Going with the Crowd

A few weeks ago, my family and I were wandering about in an unfamiliar part of the city where we live. We were getting hungry, so we started looking for a place to eat. We happened upon a block that had three restaurants in a row.

In this run of Holmes’ restaurant simulation, the blue restaurant overcame the initial lead held by the red restaurant, and it filled up first.

All three restaurants served types of food that we enjoy. Although it was early in the evening, one was already quite crowded. Another had a couple at one table near the window. The third appeared to have no customers.

In such a situation, many people might think that there must be some reason why no one is at the third restaurant. Maybe there’s something wrong with it. The restaurant with just one couple might also appear questionable for the same reason.

So, in the absence of any additional information, the natural thing to do would be to join the crowd in the first restaurant. It must be a good, well-known restaurant. Higher quality brings more customers. Right?

Suppose that the likelihood of someone choosing a restaurant is proportional to the number of people already in the restaurant. Given that all the restaurants are initially empty and that the first customer chooses randomly, what happens to the number of people that end up in the different restaurants?

Statistician Susan Holmes of Stanford University has created a Java applet that allows you to simulate such a situation (see “Restaurants at Niagara Falls” at http://www-stat.stanford.edu/~susan/surprise/Polya.html).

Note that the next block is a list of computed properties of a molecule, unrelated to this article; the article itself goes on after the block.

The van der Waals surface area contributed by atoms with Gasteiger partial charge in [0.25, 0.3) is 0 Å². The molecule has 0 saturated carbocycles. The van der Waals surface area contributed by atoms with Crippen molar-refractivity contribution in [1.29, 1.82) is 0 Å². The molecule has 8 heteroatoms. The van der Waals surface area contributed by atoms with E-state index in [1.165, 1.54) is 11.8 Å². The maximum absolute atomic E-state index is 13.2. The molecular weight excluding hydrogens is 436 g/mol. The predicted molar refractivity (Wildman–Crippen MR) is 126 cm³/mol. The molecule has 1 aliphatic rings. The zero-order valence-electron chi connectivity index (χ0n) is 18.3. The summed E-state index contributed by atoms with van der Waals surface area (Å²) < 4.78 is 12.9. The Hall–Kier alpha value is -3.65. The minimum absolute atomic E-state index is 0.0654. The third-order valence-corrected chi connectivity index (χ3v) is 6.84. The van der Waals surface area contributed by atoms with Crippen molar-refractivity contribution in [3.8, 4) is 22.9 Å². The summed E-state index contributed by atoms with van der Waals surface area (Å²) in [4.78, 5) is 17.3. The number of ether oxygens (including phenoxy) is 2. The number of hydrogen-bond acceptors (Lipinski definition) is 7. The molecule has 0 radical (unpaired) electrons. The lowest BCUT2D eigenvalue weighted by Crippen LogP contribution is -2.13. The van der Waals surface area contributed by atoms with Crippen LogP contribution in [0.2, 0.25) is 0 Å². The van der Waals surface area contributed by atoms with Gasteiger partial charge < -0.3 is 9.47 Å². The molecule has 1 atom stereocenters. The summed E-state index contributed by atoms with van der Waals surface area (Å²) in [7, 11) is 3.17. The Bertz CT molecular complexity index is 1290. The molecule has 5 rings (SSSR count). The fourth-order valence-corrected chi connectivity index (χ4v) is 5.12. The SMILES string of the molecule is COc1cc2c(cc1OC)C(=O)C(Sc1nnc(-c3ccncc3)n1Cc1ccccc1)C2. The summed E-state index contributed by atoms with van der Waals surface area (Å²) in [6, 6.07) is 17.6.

The simulation features red, blue, and yellow blocks to represent three restaurants. It starts with somebody in the red restaurant, and the probability of going into a restaurant is proportional to the number of people already in it, plus one.

“The plus one is to avoid the case where a restaurant is empty and so would never get any customers!” Holmes explains.

Most of the time, the red restaurant fills up first. Its head start is hard to overcome. And the final distribution of people among the three restaurants is usually quite skewed, strongly favoring one restaurant over the other two.

So, just because one restaurant is crowded and its neighbors have few customers doesn’t necessarily mean that the packed bistro is the place to be. By a fluke, it may have attracted the first few customers in the area, and the rest just followed the crowd.

What did we do? We happened to glimpse a restaurant in the next block that we had heard about, and we went there. Our meals were delicious.

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